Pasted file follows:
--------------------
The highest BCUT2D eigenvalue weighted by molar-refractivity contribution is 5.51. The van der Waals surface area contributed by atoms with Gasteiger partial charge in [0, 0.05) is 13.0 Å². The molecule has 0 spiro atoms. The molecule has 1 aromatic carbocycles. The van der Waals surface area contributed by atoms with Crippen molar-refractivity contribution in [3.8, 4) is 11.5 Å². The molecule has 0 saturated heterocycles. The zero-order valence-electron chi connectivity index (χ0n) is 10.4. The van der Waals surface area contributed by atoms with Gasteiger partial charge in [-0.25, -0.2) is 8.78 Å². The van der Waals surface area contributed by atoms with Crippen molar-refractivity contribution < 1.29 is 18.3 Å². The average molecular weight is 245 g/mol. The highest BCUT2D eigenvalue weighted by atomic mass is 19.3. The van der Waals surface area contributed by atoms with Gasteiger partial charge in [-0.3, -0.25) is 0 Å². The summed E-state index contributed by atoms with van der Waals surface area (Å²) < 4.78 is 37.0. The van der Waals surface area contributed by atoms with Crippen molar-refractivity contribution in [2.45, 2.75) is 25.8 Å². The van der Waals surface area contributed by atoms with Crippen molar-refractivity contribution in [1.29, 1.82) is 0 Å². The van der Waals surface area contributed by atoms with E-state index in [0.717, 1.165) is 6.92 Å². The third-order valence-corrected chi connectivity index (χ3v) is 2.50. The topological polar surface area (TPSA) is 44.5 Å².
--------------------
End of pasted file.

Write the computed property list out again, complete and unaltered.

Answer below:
The highest BCUT2D eigenvalue weighted by molar-refractivity contribution is 5.51. The van der Waals surface area contributed by atoms with Gasteiger partial charge in [0, 0.05) is 13.0 Å². The molecule has 0 spiro atoms. The molecule has 1 aromatic carbocycles. The van der Waals surface area contributed by atoms with Crippen molar-refractivity contribution in [3.8, 4) is 11.5 Å². The molecule has 0 saturated heterocycles. The zero-order valence-electron chi connectivity index (χ0n) is 10.4. The van der Waals surface area contributed by atoms with Gasteiger partial charge in [-0.25, -0.2) is 8.78 Å². The van der Waals surface area contributed by atoms with Crippen molar-refractivity contribution < 1.29 is 18.3 Å². The average molecular weight is 245 g/mol. The highest BCUT2D eigenvalue weighted by atomic mass is 19.3. The van der Waals surface area contributed by atoms with Gasteiger partial charge in [-0.3, -0.25) is 0 Å². The summed E-state index contributed by atoms with van der Waals surface area (Å²) < 4.78 is 37.0. The van der Waals surface area contributed by atoms with Crippen molar-refractivity contribution in [2.45, 2.75) is 25.8 Å². The van der Waals surface area contributed by atoms with Crippen molar-refractivity contribution in [1.29, 1.82) is 0 Å². The van der Waals surface area contributed by atoms with E-state index in [0.717, 1.165) is 6.92 Å². The third-order valence-corrected chi connectivity index (χ3v) is 2.50. The topological polar surface area (TPSA) is 44.5 Å².